December 5, 2023

Researchers Warn That Shouting at Kids Can Have Lifelong Impacts – On Par With Physical or Sexual Abuse

Researchers Warn That Shouting At Kids Can Have Lifelong Impacts – On Par With Physical Or Sexual AbuseMother Scolding Child Pointing - Researchers Warn That Shouting At Kids Can Have Lifelong Impacts – On Par With Physical Or Sexual Abuse

Child maltreatment currently encompasses four categories: physical, sexual, emotional abuse, and neglect. A study in Child Abuse & Neglect assessed definitions and measurements of child verbal abuse. The research highlighted the need for a consistent definition, as verbal abuse is sometimes seen as disciplinary in some cultures. Verbal abuse includes actions like belittling, shouting, and threats, leading to emotional and psychological harm. The study advocates for recognizing verbal abuse as a distinct subtype of maltreatment.

A new systematic review by researchers at UCL (University College London) and Wingate University has highlighted the importance of identifying childhood verbal abuse by adults as a standalone subtype of child maltreatment, to ensure targeted prevention and address the lasting harm it can inflict.

Child maltreatment is currently classified into four subtypes: physical abuse, sexual abuse, emotional abuse, and neglect. These classifications guide the creation of interventions and the monitoring of affected populations.

The study, published in Child Abuse & Neglect: The International Journal and commissioned by charity, Words Matter, examines a total of 149 quantitative and 17 qualitative studies to assess how child verbal abuse is currently defined and measured.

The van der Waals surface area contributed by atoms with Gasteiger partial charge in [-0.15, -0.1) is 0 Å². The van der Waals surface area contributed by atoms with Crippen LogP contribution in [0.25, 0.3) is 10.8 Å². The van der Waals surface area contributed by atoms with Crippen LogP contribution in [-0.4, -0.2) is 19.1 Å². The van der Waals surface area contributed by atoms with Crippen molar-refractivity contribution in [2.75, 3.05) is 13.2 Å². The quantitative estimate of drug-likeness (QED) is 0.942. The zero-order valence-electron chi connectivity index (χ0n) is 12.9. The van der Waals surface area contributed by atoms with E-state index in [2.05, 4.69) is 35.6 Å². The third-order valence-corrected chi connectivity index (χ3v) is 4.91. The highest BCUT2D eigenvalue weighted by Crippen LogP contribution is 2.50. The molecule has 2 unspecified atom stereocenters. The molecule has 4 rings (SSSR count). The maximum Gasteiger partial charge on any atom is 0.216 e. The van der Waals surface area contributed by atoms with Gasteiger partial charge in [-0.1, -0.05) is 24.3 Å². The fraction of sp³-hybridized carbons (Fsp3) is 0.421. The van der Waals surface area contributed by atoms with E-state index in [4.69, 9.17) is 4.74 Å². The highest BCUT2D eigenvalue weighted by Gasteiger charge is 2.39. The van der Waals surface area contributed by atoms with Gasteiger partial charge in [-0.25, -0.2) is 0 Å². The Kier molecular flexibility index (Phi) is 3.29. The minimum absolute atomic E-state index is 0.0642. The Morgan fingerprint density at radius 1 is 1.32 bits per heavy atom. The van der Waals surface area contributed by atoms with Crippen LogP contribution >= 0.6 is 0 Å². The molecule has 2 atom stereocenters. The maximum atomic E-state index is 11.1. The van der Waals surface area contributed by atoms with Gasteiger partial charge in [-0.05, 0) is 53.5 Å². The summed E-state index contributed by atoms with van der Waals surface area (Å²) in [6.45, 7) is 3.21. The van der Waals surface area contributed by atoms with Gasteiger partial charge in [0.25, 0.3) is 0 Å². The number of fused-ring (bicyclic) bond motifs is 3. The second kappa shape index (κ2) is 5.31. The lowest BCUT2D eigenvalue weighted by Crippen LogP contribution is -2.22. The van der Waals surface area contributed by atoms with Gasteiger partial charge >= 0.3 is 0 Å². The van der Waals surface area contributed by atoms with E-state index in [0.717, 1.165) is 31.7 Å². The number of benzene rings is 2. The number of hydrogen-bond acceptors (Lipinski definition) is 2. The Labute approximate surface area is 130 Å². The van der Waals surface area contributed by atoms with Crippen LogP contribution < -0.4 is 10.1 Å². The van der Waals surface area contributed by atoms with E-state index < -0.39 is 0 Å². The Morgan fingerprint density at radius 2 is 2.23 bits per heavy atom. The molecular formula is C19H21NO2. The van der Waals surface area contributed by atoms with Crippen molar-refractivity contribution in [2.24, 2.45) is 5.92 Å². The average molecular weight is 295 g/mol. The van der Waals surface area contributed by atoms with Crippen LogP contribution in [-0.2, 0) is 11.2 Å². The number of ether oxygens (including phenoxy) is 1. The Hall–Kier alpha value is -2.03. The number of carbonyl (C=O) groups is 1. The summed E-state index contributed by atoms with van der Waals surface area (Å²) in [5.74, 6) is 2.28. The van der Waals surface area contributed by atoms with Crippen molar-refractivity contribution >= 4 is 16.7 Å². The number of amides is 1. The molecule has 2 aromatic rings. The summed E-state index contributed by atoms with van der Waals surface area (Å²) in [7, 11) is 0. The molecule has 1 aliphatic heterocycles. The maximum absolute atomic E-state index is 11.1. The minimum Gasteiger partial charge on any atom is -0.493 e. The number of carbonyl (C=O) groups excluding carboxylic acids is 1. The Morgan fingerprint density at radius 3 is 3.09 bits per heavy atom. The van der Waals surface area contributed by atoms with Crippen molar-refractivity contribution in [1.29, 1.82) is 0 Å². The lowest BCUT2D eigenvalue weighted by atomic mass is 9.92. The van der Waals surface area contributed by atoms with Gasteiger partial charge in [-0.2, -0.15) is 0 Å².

Researchers found that there needs to be a more consistent way of defining childhood verbal abuse, as it currently varies between parents and other authorities, with it being normalized in some cultures as a form of discipline.

Nature and Impact of Verbal Abuse

The nature of childhood verbal abuse involves behaviors that can be detrimental to a child’s well-being, such as belittling, shouting, and threatening language.

It was found that these actions could have a lasting impact throughout the child’s life, creating underlying emotional and psychological repercussions, including increased risks of anger, depression, substance abuse, self-harm, and obesity.

However, the team noted that there was a noticeable void in acknowledging childhood verbal abuse by adults as a distinct maltreatment subtype and that doing so would be a starting point for its identification and prevention.

Co-author, Professor Peter Fonagy (UCL Psychology & Language Sciences), said: “This systematic review is timely and of significant clinical value. Preventing the maltreatment of children is the most effective way we can reduce the prevalence of child mental health problems. A sharp focus on childhood verbal abuse by adults around them by the new charity Words Matter, and this review will help make significant change, and support and direct our efforts to identify and respond to this risk in an effective and timely manner.”